Archive for December, 2006

Welcome to two new bloggers from Deeee-troit! Greater Detroit and Rachel P are talented writers bringing important perspectives about organizing efforts and community issues relating to Detroit.

T. Zac, omnicrisis, and upsidedown house are also frequent bloggers from Detroit, and while MarciaVitae‘s blog is mostly about her current travels in Taiwan, we’ll still claim her.

I’m sure there are more Detroit Bloggers out there. I would love to visit your page, so please share them in the comment section below!

I appreciated reading this article about the 1 million+ scholarships available for white ethnic groups, providing clear perspective of how much money exists to support white privilege. I am not necessarily advocating that these scholarships be eliminated because they do serve a purpose for some communities, and certainly there are many white folks living in poverty that could use this kind of monetary support (side note: I wonder how many people from those communities actually receive anything like this). However, there should be nothing wrong with scholarships made available for people of color, women, differently-abled, queer folks, single mothers, etc.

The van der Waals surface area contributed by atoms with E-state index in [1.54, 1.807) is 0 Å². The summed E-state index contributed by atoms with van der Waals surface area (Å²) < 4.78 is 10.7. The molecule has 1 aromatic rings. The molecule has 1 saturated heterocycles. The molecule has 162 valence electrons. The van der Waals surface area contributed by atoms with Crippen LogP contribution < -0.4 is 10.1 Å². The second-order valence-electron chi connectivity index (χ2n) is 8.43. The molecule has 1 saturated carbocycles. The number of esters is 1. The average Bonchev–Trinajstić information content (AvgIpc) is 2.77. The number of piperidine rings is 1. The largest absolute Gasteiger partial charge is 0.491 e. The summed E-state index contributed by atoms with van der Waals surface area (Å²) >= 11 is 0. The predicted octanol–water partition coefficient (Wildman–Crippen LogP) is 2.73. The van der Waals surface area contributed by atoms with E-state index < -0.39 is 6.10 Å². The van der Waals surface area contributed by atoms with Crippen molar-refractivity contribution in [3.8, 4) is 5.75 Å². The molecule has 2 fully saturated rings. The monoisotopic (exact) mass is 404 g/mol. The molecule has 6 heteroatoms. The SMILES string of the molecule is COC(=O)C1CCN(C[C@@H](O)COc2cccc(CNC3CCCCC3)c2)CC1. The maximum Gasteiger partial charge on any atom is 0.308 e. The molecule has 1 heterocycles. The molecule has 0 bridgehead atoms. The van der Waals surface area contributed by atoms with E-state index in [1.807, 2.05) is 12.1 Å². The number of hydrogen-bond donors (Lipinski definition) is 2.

Here’s a highlight from the artlce:

To expose the glaring hypocrisy and double standards that the group is self-righteously engaging in I did a quick Internet search on various “white” ethnic scholarship search terms and got large number of hits. If Joe is so opposed to scholarships that have an ethnic focus, I would suggest he include in his noble crusade ethnic scholarships for students from the following ethnicities as well:

Number of returned results on Google for the following searches: